The Patient and Telling Vocabulary of Apple CEO Tim Cook
Tim Cook had the toughest act to follow in all of Silicon Valley; he stepped into a corner office at Apple that was previously occupied by an industry legend. He doesn't speak publicly often, but Cook's favorite words and phrases -- many of which were heard during this week's Goldman Sachs tech conference -- reveal a lot about the man, his company's challenges, and his leadership skills.
Apple CEO Tim Cook is growing on me.
His reputation comes from being an operational genius, a guy who could manage supply chains and factories around the world, and connect them with suppliers and distributors and all sorts of trucks, boats, planes and trains to get products into the hands of customers. He's been effective. Millions upon millions of iPhones, iPods, and iPads have moved thousands of miles to get into the hands of customers on launch days.
What about Tim Cook the leader? Since we can't peek into the halls of Cupertino and get a real day-to-day glimpse of Cook in action, we're left with four quarterly conference calls with financial analysts, and a few interviews here and there. The most recent was an interview at the Goldman Sachs Technology and Internet Conference, which Apple streamed live from its investor web pages.
What Does Tim Cook Really Say?
The guy doesn't pull out wild words. He uses small words and speaks in phrases. He repeats himself often. The words he chooses don't make anyone think that he's a particularly imaginative or creative guy -- at least not in a traditional sense. Not in a Steve Jobs sense. Yet Cook manages to exude skill, discipline, and -- most important -- joy.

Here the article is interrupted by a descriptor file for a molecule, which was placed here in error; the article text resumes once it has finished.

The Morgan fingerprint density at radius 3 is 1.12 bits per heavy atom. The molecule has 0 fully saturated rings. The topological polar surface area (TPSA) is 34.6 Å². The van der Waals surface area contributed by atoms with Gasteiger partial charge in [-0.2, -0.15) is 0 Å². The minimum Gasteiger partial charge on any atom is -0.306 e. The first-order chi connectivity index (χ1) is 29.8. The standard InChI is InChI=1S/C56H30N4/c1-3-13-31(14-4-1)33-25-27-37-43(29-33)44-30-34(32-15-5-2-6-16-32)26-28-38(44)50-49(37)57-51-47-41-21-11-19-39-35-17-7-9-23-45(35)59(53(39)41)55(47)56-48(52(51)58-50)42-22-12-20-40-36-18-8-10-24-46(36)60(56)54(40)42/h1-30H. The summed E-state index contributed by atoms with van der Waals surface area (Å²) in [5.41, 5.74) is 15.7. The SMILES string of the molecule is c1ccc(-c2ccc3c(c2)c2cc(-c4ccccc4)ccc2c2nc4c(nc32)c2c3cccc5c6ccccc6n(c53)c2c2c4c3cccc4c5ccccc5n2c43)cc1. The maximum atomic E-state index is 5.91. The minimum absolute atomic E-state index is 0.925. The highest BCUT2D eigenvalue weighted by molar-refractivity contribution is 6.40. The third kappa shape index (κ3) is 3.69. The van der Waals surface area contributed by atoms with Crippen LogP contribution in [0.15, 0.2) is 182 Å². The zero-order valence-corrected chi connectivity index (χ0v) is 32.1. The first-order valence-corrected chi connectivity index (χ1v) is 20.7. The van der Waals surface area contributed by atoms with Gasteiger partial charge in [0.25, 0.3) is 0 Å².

It's a hard word to imagine when you connect it to Tim Cook. Thoughtful? Sure. Conscientious? You bet. Do a search online for Tim Cook photos and I doubt joy, or even delight, is a word that will come to your mind.
I believe, however, that he finds delight in his job and in his position at Apple. I think that's important. I think that's critical to Apple's health. Cook is becoming something far more than an operational genius. To get here with me, though, you'll have to read between the lines. You'll have to respect that Cook isn't going to reveal a new inexpensive iPhone with a big screen. The answers are in some of the phrases, words, and messages that actually mean something about the health and vision of Apple -- not the stock price, but the foundation of Apple.
Patience Patience Patience
I have a newfound respect for Cook's patience. I've been listening to analysts pose the same old questions again and again, and if these guys are supposed to be Apple experts, it saddens me to hear them ask the wrong questions.
Cook has patience and repeats his answers, but he's not a monotone guy. He doesn't try to dress up his personality beyond what he is, but he has inflection, and he's able to crack a dry joke now and again. An amazing metaphor? Not so much. A surprising word choice? Never. He does say, however, what surprises him. He connects his words to how he feels about something, and more importantly, he evokes the feelings and mission behind Apple.